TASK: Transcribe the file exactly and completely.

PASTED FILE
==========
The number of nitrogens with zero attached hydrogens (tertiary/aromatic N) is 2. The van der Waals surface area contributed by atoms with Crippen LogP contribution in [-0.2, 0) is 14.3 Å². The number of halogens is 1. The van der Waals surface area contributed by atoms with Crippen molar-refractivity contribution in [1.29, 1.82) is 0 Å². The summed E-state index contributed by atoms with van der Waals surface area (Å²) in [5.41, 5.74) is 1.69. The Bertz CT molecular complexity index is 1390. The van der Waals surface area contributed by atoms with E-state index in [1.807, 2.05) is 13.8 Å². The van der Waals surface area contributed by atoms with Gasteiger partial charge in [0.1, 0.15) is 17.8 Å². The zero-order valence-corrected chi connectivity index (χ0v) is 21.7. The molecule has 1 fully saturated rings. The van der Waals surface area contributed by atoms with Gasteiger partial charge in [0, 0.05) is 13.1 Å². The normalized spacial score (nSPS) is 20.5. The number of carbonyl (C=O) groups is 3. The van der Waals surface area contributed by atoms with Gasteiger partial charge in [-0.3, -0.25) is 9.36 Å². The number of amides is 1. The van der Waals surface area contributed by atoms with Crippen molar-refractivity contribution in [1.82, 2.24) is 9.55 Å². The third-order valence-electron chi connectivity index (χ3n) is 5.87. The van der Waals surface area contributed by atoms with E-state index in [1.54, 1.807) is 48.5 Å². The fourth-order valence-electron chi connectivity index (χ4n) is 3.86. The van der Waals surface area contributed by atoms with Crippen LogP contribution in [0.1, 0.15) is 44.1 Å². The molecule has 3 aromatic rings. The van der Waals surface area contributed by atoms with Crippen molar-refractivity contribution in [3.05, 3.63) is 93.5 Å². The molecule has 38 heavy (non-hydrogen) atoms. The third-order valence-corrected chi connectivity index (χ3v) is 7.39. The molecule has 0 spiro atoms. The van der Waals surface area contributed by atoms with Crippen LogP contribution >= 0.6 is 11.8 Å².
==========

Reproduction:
The number of nitrogens with zero attached hydrogens (tertiary/aromatic N) is 2. The van der Waals surface area contributed by atoms with Crippen LogP contribution in [-0.2, 0) is 14.3 Å². The number of halogens is 1. The van der Waals surface area contributed by atoms with Crippen molar-refractivity contribution in [1.29, 1.82) is 0 Å². The summed E-state index contributed by atoms with van der Waals surface area (Å²) in [5.41, 5.74) is 1.69. The Bertz CT molecular complexity index is 1390. The van der Waals surface area contributed by atoms with E-state index in [1.807, 2.05) is 13.8 Å². The van der Waals surface area contributed by atoms with Gasteiger partial charge in [0.1, 0.15) is 17.8 Å². The zero-order valence-corrected chi connectivity index (χ0v) is 21.7. The molecule has 1 fully saturated rings. The van der Waals surface area contributed by atoms with Gasteiger partial charge in [0, 0.05) is 13.1 Å². The normalized spacial score (nSPS) is 20.5. The number of carbonyl (C=O) groups is 3. The van der Waals surface area contributed by atoms with Gasteiger partial charge in [-0.3, -0.25) is 9.36 Å². The number of amides is 1. The van der Waals surface area contributed by atoms with Crippen molar-refractivity contribution in [1.82, 2.24) is 9.55 Å². The third-order valence-electron chi connectivity index (χ3n) is 5.87. The van der Waals surface area contributed by atoms with E-state index in [1.54, 1.807) is 48.5 Å². The fourth-order valence-electron chi connectivity index (χ4n) is 3.86. The van der Waals surface area contributed by atoms with Crippen LogP contribution in [0.1, 0.15) is 44.1 Å². The molecule has 3 aromatic rings. The van der Waals surface area contributed by atoms with Crippen molar-refractivity contribution in [3.05, 3.63) is 93.5 Å². The molecule has 38 heavy (non-hydrogen) atoms. The third-order valence-corrected chi connectivity index (χ3v) is 7.39. The molecule has 0 spiro atoms. The van der Waals surface area contributed by atoms with Crippen LogP contribution >= 0.6 is 11.8 Å².